Sony VPL-VW60 home theater projector - First Look

Sony VPL-VW60 home theater projector - First Look

Sony VPL-VW60 home theater projector - ReviewWhile Sony's latest Pearl incarnation ranks second to the native 15,000:1 contrast of the JVC DLA-HD1, it is probably the first new-generation mega-contrast home theater projector to reach Asian shores. Its entry has also bridged the price-performance gap among the competing projection technologies, making it the most affordable LCoS offering in town. In fact, a quick check with local retailers in Singapore found a dealer already offering a whopping S$1,000 (US$657.99) discount off the retail price.


From the outside, the full-HD VPL-VW60 is cunningly identical to its predecessor, albeit in a refreshing gun-metal finish. However, the underlying specifications is a different story altogether as the new VW60 comes equipped with a new SXRD panel, optics and Bravia Engine video processor. This elevates the iris-assisted dynamic contrast to a staggering 35,000:1, which is more than twice the contrast delivered previously by the VW50. This enables the VW60 to put out even deeper blacks as evident during a recent demonstration.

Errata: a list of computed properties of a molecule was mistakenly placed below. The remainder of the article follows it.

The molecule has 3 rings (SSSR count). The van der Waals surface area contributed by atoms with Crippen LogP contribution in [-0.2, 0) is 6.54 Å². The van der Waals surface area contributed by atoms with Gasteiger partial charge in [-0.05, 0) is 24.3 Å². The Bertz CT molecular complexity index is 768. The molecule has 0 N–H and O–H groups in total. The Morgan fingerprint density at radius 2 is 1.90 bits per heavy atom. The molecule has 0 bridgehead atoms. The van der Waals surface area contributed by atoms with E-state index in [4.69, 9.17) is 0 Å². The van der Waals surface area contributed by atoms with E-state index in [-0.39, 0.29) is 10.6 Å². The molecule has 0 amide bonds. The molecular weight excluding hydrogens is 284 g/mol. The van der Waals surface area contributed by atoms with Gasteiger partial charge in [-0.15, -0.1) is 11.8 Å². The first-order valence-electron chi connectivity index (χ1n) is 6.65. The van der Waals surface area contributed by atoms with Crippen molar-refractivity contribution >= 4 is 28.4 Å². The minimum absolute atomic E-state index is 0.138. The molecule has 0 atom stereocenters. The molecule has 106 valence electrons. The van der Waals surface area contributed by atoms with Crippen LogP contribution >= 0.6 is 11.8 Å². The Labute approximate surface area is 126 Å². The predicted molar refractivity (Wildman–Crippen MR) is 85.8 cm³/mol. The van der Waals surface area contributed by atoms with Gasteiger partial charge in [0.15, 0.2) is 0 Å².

Unlike most DLP projectors currently in the market, there is a powerful 1.8x optical zoom lens. This, when combined with the Sony's handy vertical and horizontal lens shift capabilities, enables users to easily setup a theatrical-sized 100-inch projection from a comfortable 3.1m throw distance. What's more, despite the Sony's relative affordable price, the optical zoom and image focus tunings are fully motorized and configurable via remote--an added bonus for couch potatoes with ceiling-mounted units.

Lastly, most if not all important video sockets are covered on the left of the beamer. Putting aside the regular legacy jacks such as composite and S-video, there are also a set of component-video and dual HDMI terminals. The latter digital inputs are Bravia Link (HDMI-CEC) and 24P True Cinema-compatible which handle native-film 1080p24 signals. This theoretically eliminates unnecessary frame rate conversion which often results in video artifacts and unnatural motion judder.


Though we have highlighted that there is a lens shift function on the VW60, we found the range of its horizontal component rather limiting. It can only offset the projection by a very modest 6.7 percent left and right the vertical center axis, leaving minimal margin for error when physically aligning the projector. Furthermore, proper lighting control is a must to reproduce the best picture quality since the VPL-VW60 has a light output rated at an average 1,000 ANSI lumens.


Pricing-wise, the S$6,999 (US$4,604.67) "Black Pearl" VPL-VW60 will hardly match up against the more affordable Optoma HD80 and Epson EMP-TW1000. Then again, Sony products have traditionally been priced at a slight premium and more often than not, they also come in a more attractive design. If you have an eye for deeper blacks and are seeking an alternative solution from the usual DLP and LCD 1080p projectors, this Sony is definitely worth a closer look.